To a significant extent it is probably fair to say that the underlying cultural attitude across the UK during this period was basically 'classical liberal'. In classical liberal thought, helping the poor should be done via self-help, mutual aid and charity – in that order. The freedom to exercise one's talents led to the improvement of the lot of the oppressed, of the have-nots, of the disadvantaged, of the poor. Self-help was promoted by the elimination of obstacles to self-help and the active assertion of personal responsibility. Classical liberals actively promoted and took part in a variety of "friendly societies", "fraternal societies", and "mutual-aid societies" that pooled both the efforts and the risks faced by persons of limited means. Charity assisted those who have fallen on hard luck or who need assistance from others, which is best provided by voluntary associations. The key for classical liberals was to avoid conditions of permanent dependence. The purpose of charity was not to further dependency but to foster the ability of the recipients of charity to take care of themselves and their families.


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#3 2014-09-09 23:53:31

bordsilver
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Re: Medical care before the state

1. Private patients (self-help)
The 1832 Royal Commission on the Poor Laws found that there were "many" people, including some from the "poorest working class" who opted to pay for medical care through fees as private patients rather than join the variety of medical clubs. There was evidence that this had been so for many years. In 1853 the Association Medical Journal reported that many workers receiving only 12-15 shillings a week paid the standard private fees. A large part of what made this practice feasible was that doctors during this period charged patients according to income, thereby making the lowest fee within the grasp of low-paid workers. (With rent usually being used as a rough indicator of income.)

This scaled tariff system was a very simple, non-coercive method of cross-subsidisation. An official tariff quoted in Whitaker's Almanack for the year 1900 distinguished three payment scales based on annual rent: those paying £10–£25 a year; those paying £25–£50; and those paying £50+. Although it stated that the minimum fee for a surgery consultation for the poorest class was 30 pence, in reality fees were often much lower. For example, fees for a surgery consultation varied from 12–30 pence while a home visit (including medicine) varied from 18–42 pence. Although the most common fees were 24-30 pence, the very poor were charged the lower rates.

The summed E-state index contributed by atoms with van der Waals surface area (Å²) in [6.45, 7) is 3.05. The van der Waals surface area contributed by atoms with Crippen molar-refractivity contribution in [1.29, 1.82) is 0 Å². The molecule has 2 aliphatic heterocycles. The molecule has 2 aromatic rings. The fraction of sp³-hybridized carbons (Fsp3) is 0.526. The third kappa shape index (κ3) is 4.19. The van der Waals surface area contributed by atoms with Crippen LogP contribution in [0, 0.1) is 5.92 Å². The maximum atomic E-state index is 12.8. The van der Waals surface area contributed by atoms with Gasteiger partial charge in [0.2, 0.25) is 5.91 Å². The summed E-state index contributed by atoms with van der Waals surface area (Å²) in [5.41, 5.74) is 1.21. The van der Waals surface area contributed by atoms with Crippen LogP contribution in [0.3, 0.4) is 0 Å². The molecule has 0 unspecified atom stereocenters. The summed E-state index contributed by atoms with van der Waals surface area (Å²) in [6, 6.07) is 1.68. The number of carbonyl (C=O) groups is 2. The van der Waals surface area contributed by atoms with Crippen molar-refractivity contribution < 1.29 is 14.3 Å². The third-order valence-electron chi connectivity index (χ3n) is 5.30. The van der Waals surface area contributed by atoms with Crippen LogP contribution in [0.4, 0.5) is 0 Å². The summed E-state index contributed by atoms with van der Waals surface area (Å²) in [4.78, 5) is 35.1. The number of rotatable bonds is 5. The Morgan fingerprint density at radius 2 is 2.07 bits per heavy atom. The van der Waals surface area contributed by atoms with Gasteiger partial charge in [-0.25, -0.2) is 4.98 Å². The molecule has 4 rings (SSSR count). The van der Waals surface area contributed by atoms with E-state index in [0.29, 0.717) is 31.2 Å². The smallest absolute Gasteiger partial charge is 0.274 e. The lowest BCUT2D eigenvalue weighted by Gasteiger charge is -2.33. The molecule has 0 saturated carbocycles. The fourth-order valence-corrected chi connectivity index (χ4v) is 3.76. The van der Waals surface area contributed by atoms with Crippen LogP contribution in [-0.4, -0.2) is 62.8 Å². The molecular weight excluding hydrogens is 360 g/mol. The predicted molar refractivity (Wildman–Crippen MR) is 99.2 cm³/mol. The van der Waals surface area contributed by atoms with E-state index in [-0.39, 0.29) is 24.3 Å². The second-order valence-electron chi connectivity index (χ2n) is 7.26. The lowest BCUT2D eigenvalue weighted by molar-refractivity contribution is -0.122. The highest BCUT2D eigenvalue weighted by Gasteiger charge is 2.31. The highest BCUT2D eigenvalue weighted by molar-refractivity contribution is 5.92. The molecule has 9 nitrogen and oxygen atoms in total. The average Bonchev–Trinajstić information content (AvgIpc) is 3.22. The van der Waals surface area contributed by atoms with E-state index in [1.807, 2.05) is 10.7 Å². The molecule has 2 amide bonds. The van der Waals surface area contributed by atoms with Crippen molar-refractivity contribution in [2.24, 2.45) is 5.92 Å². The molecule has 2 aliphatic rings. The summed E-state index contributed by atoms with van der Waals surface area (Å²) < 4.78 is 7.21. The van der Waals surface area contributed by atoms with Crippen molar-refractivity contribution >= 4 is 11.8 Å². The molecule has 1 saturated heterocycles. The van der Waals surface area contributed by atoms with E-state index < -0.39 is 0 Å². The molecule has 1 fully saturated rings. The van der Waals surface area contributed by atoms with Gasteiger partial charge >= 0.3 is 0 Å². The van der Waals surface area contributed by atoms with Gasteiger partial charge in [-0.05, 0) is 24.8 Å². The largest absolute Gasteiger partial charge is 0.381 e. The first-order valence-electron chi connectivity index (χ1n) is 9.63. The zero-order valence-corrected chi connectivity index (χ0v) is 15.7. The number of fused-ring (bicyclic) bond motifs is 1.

On the eve of National Insurance being introduced in 1911 fees had, if anything, fallen slightly. It was reported that in working class areas it was difficult to charge even 12 pence per consultation while among the "better classes" it was difficult to charge the previously accepted 42 pence.

Such fees, as long as they had to be paid only occasionally were within the means of wage earners. For example, in 1906, the average weekly wage for unskilled workers was about £1 and 2 shillings (264 pence); about £1 and 8 shillings (336 pence) for the semi-skilled; and about £1 and 17 shillings (444 pence) for skilled workers.

According to a Government survey in 1910, in addition to qualified medical practitioners, many people also sought medical care from unqualified medical practitioners thereby containing costs. Such people included chemists, herbalists, bone setters, abortionists and VD specialists. In mining areas such as Northumberland, Durham and Wales, bonesetters were particularly prized, enjoying equal standing with doctors.

Last edited by bordsilver (2014-09-10 00:04:24)


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#4 2014-09-09 23:54:23

bordsilver
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Re: Medical care before the state

2. Free care (charity)
In most large towns there were voluntary hospitals and charitable dispensaries that provided medical advice and medicines free to those on low incomes. At the Newcastle upon Tyne free dispensary, for example, patients with a subscriber's letter of recommendation received attendance and medicine free, whilst 'casuals' paid 2 pence for any medicine prescribed.

Of greatest importance for the supply of free medical care were the outpatient departments of the voluntary hospitals. The numbers are difficult to reconcile and differed greatly year-to-year and from city to city. It is also difficult to know the number of repeat visitors versus single people, but to give an indication of the importance of these services, in 1887 when the population of London was just over four million, there were one and a half million free outpatient attendances at London hospitals. In the same year there were also 162,000 consultations at twenty-six free dispensaries and 102,000 at part-pay dispensaries.

[Unfortunately, to date I have been unable to find information on the level of free care for inpatients nor have I been able to definitively understand how the free medical services were funded.]


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#5 2014-09-09 23:55:11

bordsilver
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Re: Medical care before the state

3. Contract practices (mutual aid)